How to fix unsupported class file major version 60

The error “unsupported class file major version 60” occurs when you try to run a Java application that was compiled using a higher JDK (Java Development Kit) version than the JRE (Java Runtime Environment) version used to execute the application. In this case, the error indicates that the class file was compiled using JDK 16 (major version 60) or higher, but the JRE being used to run the application is lower than JDK 16.

To resolve this issue, you have two options:

  1. Upgrade your JRE: Update your Java Runtime Environment to a version that matches or is higher than the JDK version used to compile the application (in this case, JDK 16 or higher). You can download the latest JRE from the official Oracle website ( Make sure to set the JAVA_HOME environment variable and update the system PATH variable accordingly.

  2. Recompile the application with a lower JDK version: If you have access to the application’s source code, you can recompile it using a lower JDK version that matches your current JRE. To do this, install the appropriate JDK version on your system and update the JAVA_HOME environment variable and system PATH variable accordingly. Then, recompile the application using the newly-installed JDK.

  3. Use a multi-release JAR: If you have access to the application’s source code and want to support multiple Java versions, you can create a multi-release JAR file. Multi-release JAR files allow you to package class files compiled with different JDK versions into a single JAR file. When running the application, the appropriate class files will be used based on the JRE version. To create a multi-release JAR, refer to the official Oracle documentation:

  4. Use a distribution tool like jlink or jpackage: These tools help you create a custom JRE that includes only the required modules for your application, along with the necessary dependencies. This custom JRE can be bundled with your application, ensuring that the correct JRE version is always used. For more information, refer to the official documentation for jlink ( and jpackage (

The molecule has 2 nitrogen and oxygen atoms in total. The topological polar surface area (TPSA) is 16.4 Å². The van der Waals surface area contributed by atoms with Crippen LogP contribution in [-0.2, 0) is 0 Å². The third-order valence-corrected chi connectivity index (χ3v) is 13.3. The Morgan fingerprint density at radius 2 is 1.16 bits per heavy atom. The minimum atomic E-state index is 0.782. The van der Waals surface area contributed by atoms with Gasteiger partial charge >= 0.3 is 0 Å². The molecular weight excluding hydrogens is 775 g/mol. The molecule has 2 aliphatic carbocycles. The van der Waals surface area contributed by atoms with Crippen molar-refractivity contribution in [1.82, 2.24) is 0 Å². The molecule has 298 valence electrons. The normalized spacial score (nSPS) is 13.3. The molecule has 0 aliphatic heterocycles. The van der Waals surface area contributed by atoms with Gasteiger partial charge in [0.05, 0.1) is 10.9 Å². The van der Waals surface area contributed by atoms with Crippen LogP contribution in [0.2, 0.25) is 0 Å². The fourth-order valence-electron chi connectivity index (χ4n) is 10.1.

5. Use a containerization technology like Docker: Containerizing your Java application ensures that the application runs in an isolated environment with the correct JDK and JRE versions, regardless of the host system’s Java environment. By using a Docker container, you can package your application along with its required Java environment, eliminating compatibility issues. For more information, refer to the official Docker documentation for Java applications:

  6. Use a build tool with built-in support for multiple JDKs: Some build tools, like Gradle and Maven, provide built-in support for managing multiple JDK versions. This allows you to compile your application with the appropriate JDK version based on the target environment. To set up a build tool for managing multiple JDK versions, refer to the official documentation for Gradle ( or Maven (

  7. Use a tool like AdoptOpenJDK to manage multiple JDK installations: AdoptOpenJDK provides pre-built OpenJDK binaries that make it easy to install and manage multiple JDK versions on your system. You can use AdoptOpenJDK in combination with environment management tools like SDKMAN! ( or Jabba ( to switch between different JDK versions when compiling and running your Java applications. This ensures that you always use a compatible JDK version for your target JRE.

  8. Use the -release flag during compilation: If you have access to the application’s source code and need to target a specific JRE version, you can use the -release flag during compilation. This flag ensures that your application is compiled with the correct JDK version for the target JRE. For example, to compile an application for JRE 11, you can use the following command: javac -release 11 Note that this option requires a JDK version that supports the -release flag (JDK 9 or later).

  9. Use a Continuous Integration (CI) system: Implementing a CI system can help you automatically build and test your Java applications against multiple JDK versions, ensuring compatibility across different JREs. Popular CI systems like Jenkins, Travis CI, and GitHub Actions can be configured to build and test your application with various JDK versions, allowing you to catch compatibility issues early in the development process.

  10. Encourage users to update their JRE: While this may not be a direct solution, sometimes the best approach is to encourage users to update their Java Runtime Environment to a more recent version. This can help minimize compatibility issues and ensure that users are running your application on a supported JRE. You can include a note in your application’s documentation or provide instructions on how to update the JRE as needed.

To avoid compatibility issues, it is generally recommended to use the same JDK and JRE versions when developing and deploying Java applications. Keep your Java environment up-to-date and ensure that your applications are compiled with a JDK version that is compatible with the target JRE.

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